Learn the specific applications of rigid-flex boards.
Where to place vias and route your rigid-flex board for reliable design.
Methods to set up an optimized stackup for rigid-flex board design.
Rigid-flex PCB designs require a lot of planning and consideration as to the space and enclosure they will exist in
Rigid-flex PCB design combines the best of both worlds – elements of standard “rigid” (usually FR-4) PCBs with flexible PCBs on a single board. These boards primarily consist of two or more rigid areas connected by flexible polyimide strips with copper cladding substrate. The board fabricator takes the rigid board and then adds through-holes to connect it to the flexible polyimide board.
Due to the complexity of rigid-flex boards, there is a lot that goes into their design. When you apply the design tips and methodologies that we’ll be discussing, you’ll be able to design rigid-flex boards that are reliable and able to withstand hundreds of flex cycles without failure.
Rigid-Flex Boards: Advantages and Applications
Rigid-flex boards have become more and more popular due to the demand for compact, shock-resistant, and robust electronics. Rigid-flex boards enable:
- The elimination of connectors
- Increased reliability
- Easier testing
- Saved space
- Better thermal resistance
With multiple subcircuits to be connected, connectors are the alternative for transporting power and information through individual subcircuits. These connectors add an additional cost and variable that can cause failure. Connectors are also usually much larger and more involved than the built-in interconnects on rigid-flex boards, which allows for more space to route traces around.
Without interconnects, it becomes significantly easier to probe and automate rigid-flex PCBs, as the subcircuits are already interconnected once the board is manufactured, preventing further waste. If you expect your circuit to be exposed to excessive or repeated shock in high-vibration environments, connectors are more likely to fail. Rigid-flex, on the other hand, is more reliable. With rigid-flex, your board can fold into small profiles, offering significant space-saving opportunities within a small enclosure.
For rigid-flex PCB design, it’s important to keep in mind some of the disadvantages to truly verify that this design-type is suitable for your application. Specifically, the production process for rigid-flex PCB designs is significantly more complex, which may lead to lower production yields. The manufacturing cycle is also longer, resulting in higher fabrication costs. Rigid-flex boards can also be two or three times the cost of a standard flexible circuit with applied stiffener, although this increased cost can be worth it in particular applications and environments (mentioned below).
Some key industry applications of rigid-flex designs include:
- Consumer appliances such as ovens and washers
- Telecommunications including routers, servers, and satellites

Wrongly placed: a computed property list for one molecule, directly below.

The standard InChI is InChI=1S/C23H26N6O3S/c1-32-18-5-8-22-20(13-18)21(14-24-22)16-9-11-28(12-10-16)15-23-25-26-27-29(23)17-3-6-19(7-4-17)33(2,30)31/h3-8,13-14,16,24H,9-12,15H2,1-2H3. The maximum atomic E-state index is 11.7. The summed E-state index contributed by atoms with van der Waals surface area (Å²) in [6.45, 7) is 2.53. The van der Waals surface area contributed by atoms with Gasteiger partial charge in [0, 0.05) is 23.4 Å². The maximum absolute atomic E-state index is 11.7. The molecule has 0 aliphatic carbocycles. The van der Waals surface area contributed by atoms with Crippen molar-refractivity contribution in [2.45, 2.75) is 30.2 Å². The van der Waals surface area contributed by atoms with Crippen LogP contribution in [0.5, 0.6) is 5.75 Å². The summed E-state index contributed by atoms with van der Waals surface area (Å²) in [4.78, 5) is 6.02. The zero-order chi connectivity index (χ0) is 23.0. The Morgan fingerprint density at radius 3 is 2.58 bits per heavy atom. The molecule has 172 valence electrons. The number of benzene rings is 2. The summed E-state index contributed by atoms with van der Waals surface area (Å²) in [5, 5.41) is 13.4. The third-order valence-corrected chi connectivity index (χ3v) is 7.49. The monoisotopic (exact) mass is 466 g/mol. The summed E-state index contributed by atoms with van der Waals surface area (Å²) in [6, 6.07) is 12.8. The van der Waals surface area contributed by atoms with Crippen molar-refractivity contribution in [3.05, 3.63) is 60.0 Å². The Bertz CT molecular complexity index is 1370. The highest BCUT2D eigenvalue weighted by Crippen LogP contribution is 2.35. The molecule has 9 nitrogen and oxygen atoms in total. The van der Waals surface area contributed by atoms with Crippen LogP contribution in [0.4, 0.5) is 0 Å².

- Medical equipment: pacemakers, drug delivery, and imaging equipment
- Automotive control systems, air conditioners, and navigation systems
- Industrial test equipment and surveillance systems
- Aerospace sensors and control systems
- Military communications, guidance systems, and tracking systems
Rigid-Flex PCB Design Basics
There is a lot that goes into rigid-flex PCB design. First, consider your application and the advantages and disadvantages previously mentioned. Once you’ve determined that a rigid-flex PCB design is the way to go, consider the board’s intended environment. Is the board meant for a dynamic bend or stable bend, and what is the bending radius?
A dynamic bend rigid-flex PCB is used in an environment where it will be constantly subjected to stresses and bending. In this case, use no more than two layers and ensure that the bending radius is at least 100 times that of the flexible material thickness. Once bent or flexed, a stable bend is meant to remain in that position. In this case, make sure the flexible substrate thickness is about one tenth the bend radius.
Envision your design in the three-dimensional environment it will operate in. A rigid-flex design is usually placed within an enclosure. Consider what mechanical forces and stresses the board may be subject to and ensure that the board within the enclosure is designed to deal with them.
Hole, Routing, and Fill Plane Guidelines for Rigid-Flex PCB Design
Knowing how to route your traces and where to place your vias on a flexible board is crucial for reliable design
When designing rigid-flex boards, the area that is most delicate is the bend. For this reason, avoid placing pads, holes, and vias on these bending areas. Areas near the bending line can apply mechanical stresses that could tear or harm the structure of plated holes close to it. Keep your pads and vias on flexible areas that aren’t subjected to bending, or even better, on the rigid, hard section of the PCB.